Conceding yesterday that they don’t have the Congressional support to pass a law that would stop the FCC creating a net neutrality regulation policy, Republicans have all but given up even attempting to sound the alarm about the supposed dangers of the internet being regulated as a utility.
The resulting FCC policy is expected to address the following concerns expressed by millions of consumers and hundred of internet companies including popular platforms like Tumblr and Twitter.
- The Internet would be regulated as a “public good.”
- It would any “pay for play” scheme wherein broadband providers would charge internet companies for faster or preferred access, the result of which would likely be a tiered internet.
- It would ban “throttling” of speeds by broadband providers the intention of which would be to pressure internet companies to pay to again achieve normal delivery speeds.
While Republicans still hope to achieve legislation striking down net neutrality, that does not seem likely at this time.
Republicans hoped to pre-empt the F.C.C. vote with legislation, but Senate Democrats insisted on waiting until after Thursday’s F.C.C. vote before even beginning to talk about legislation for an open Internet. Even Mr. Thune, the architect of draft legislation to override the F.C.C., said Democrats had stalled what momentum he could muster.
The expected new FCC regulations are being portrayed as a victory of the little guy over the big guy by many net neutrality advocates and the Obama administration has noted that nearly four million Americans had expressed support for net neutrality during a public comment period back in November. Support among the public and internet companies only increased afterwards.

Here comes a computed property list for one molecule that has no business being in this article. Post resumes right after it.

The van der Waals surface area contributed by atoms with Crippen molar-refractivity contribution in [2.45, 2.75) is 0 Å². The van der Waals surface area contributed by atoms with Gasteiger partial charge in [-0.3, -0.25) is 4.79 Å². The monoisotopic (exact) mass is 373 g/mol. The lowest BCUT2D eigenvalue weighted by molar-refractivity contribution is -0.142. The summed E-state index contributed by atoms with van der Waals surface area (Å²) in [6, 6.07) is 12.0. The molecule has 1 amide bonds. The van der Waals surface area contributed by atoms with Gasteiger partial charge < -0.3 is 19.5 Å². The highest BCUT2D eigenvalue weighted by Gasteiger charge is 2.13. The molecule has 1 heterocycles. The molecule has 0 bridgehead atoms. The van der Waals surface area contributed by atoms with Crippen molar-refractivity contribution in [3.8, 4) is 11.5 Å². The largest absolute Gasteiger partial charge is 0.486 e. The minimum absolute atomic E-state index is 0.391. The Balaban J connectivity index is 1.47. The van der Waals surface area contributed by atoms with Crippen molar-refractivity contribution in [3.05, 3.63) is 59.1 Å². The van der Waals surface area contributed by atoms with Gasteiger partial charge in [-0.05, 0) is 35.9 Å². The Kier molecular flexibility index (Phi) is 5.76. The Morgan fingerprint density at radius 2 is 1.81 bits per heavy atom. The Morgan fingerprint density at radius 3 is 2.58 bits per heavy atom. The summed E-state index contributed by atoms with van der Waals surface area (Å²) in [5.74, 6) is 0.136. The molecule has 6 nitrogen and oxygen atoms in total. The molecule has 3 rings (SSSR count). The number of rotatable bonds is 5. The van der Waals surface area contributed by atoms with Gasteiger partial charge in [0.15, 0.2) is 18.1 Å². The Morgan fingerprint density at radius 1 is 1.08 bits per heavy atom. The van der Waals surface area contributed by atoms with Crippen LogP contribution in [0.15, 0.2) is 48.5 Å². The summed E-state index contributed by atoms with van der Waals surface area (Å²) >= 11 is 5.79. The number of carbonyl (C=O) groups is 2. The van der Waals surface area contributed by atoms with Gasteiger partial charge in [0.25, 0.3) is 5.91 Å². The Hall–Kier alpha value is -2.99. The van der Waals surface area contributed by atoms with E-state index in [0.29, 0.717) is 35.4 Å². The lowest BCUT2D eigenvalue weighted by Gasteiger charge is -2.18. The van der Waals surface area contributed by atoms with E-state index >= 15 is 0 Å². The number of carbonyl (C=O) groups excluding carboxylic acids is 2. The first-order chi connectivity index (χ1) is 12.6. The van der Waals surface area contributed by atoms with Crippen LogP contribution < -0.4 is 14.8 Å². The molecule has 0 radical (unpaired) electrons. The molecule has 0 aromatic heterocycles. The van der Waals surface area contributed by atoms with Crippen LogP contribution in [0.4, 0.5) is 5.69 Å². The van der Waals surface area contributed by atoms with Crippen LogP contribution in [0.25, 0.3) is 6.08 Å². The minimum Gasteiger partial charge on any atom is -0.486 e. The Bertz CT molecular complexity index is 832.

Since then, the lobbying has grown only more intense. Last week, 102 Internet companies wrote to the F.C.C. to say the threat of Internet service providers “abusing their gatekeeper power to impose tolls and discriminate against competitive companies is the real threat to our future,” not “heavy-handed regulation” and possible taxation, as conservatives in Washington say.
For their part, Republicans have seemed unable to understand the viewpoints and concerns of Internet companies and opted to characterize net neutrality as “Obamacare for the internet.”
“Tech companies would be better served to work with Congress on clear rules for the road. The thing that they’re buying into right now is a lot of legal uncertainty,” said Mr. Thune. “I’m not sure exactly what their thinking is.”
The FCC is expected to undergo protracted lawsuits against the new regulatory policy by broadband providers and cable companies over the next months.
Millions of Americans have feared that allowing broadband providers and cable companies to create a tiered internet would effectively allow them to decide who succeeds and who loses on the web which would result, over time, in nearly wholesale control of the web by providers. Below is an interesting hypothetical graphic that shows what that might look like.